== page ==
Wednesday, March 23, 2011

Money Matters

I hate it when it’s time to get resourceful. For all my innovation in writing, my interest in the new and the different, I crave security at a very deep level. Frankly, it’s a joke that someone with my need for security should be in a profession where the money comes slow and irregularly when it comes at all.

Lately a series of very bad expenses – all new appliances except for the stove which is limping (and I do mean limping, unfortunately) along and might hold another year if we’re lucky, a series of car repairs, tuition for both kids an idiot cat who swallowed a bunch of thread and other sundry emergencies – have driven a knife deep into my bank account. This combines with the fact that payments that used to be almost instant in publishing are often now eight months late to bring us to a no good, very bad, rotten type of financial situation.

Of course the problem with this is that anxiety brings my writing to a grinding halt, and that in turn grinds the payments to an even slower schedule because I deliver late.

To put things bluntly, we need to make up the about 12k in unexpected expenses (yeah, the tuition was expected, but the rest wasn’t) that have buffeted us since around December or things are going to go south very fast and get extremely unpleasant to the point that writing time will become iffy (as in, if we need to move).

In this type of situation, normally, I get a day job. Except... I haven’t needed to do that in more than ten years, so my marketable skills are limited. Also I’m signed for six books due this year. This combination means in this market getting a job at all will be... uh... interesting and that if I get a job I won’t be able to write.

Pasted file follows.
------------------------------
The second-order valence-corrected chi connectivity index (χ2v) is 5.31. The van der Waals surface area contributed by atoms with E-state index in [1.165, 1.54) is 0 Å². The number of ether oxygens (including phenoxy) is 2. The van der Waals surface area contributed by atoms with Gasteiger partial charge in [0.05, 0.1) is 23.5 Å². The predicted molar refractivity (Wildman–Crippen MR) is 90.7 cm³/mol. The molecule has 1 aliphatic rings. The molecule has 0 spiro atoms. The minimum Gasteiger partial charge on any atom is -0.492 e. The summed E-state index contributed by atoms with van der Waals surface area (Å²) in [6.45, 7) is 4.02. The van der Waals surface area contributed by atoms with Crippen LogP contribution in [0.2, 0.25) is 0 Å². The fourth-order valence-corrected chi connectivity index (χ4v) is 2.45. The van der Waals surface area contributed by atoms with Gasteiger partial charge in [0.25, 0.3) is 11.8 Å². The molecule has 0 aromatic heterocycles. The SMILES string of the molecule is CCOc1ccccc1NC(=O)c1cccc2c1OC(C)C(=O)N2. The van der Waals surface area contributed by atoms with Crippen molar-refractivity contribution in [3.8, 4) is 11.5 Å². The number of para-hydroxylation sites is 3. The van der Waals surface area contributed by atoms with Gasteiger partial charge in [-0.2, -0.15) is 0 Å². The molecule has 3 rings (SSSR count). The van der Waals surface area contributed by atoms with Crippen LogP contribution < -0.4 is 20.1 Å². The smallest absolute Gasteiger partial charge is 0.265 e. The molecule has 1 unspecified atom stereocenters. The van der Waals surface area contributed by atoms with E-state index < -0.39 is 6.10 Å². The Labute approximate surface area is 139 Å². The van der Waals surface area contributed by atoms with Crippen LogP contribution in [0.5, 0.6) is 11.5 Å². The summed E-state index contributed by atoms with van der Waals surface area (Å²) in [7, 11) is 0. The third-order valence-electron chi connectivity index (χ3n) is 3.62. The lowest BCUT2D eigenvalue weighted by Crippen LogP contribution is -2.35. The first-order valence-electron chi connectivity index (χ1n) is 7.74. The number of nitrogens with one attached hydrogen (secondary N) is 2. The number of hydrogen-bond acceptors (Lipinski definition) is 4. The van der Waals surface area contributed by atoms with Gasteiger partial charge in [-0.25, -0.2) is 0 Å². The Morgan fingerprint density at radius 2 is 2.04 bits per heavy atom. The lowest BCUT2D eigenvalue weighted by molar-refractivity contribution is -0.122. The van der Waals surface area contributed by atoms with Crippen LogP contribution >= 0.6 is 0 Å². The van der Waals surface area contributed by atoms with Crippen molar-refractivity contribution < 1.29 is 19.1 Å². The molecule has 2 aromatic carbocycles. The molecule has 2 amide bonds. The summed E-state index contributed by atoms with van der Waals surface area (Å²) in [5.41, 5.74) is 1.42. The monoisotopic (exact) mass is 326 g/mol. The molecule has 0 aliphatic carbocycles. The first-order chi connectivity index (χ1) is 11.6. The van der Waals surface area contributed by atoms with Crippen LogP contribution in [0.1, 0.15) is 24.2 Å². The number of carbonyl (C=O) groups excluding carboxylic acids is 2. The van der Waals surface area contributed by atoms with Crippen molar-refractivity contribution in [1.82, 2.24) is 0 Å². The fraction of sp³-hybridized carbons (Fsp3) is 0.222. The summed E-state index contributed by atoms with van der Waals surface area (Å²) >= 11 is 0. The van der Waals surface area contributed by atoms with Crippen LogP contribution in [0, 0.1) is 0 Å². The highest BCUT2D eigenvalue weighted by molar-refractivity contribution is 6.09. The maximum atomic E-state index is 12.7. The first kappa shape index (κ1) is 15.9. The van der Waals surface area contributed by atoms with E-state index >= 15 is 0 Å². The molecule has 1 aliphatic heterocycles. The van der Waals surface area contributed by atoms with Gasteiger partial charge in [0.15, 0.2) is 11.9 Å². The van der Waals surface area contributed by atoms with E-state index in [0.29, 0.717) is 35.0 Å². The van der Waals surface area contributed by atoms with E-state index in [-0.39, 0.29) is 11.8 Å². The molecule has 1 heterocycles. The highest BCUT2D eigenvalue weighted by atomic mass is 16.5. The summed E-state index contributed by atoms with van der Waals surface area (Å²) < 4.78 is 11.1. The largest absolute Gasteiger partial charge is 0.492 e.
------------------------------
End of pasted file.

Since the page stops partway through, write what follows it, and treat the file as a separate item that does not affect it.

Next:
This leaves me two options, which – while both cut into my writing by making more writing – are actually doable and in several ways preferable.

One is a storyteller’s bowl. I set up a site and start putting up a novel, then set a value per chapter – since my chapters are short, probably a relatively low value – and once that value is reached in donations, I put up the next chapter. The only problem with this is finishing the novel before I put it up. I don’t think that would happen, which means people would essentially be donating for an e-arc – an unedited/unpolished novel. I was thinking – for those of you in the diner – of putting up my regency Witchfinder novel with the Scarlet Pimpernel character. It is outlined, and I know I can finish it, and well... I will write for money. (I could also do a science fiction, mind you...)

The other is a subscription. For – say – $10 a year, I commit to two short stories a month, 60% of those to be set in either the world (and probably past history) of DST and shifters. (Probably more than 60%, but I can promise 60%. ) There would be the occasional three short story month/novellete/story by a “guest author” as a bonus.

I am tempted to try both of them. They would take less time away from contracts than an honest job and if they bring in what I need, it would reduce anxiety enough to allow me to work.

What do you guys think the chances of either/both/neither of these succeeding are? I confess that they’re all too “risky” to my mind and that I hate having to get creative in this way. However, it seems that I DO have to try. Ideas? Suggestions? Rotten tomatoes?

Crossposted at According To Hoyt and Classical Values.

34 comments:

Chris L said...

Isn't that how Dumas wrote the three Musketeers? Serialisation?

It strikes me that you guys here at MGC have developed a following that you could make work for you. You had 28,000 hits on your site in January 2011 for crying out loud! That's massive!

This site averaged 10,000+ unique visitors per month over the past 3 months, over a thousand of which are return visitors from previous months.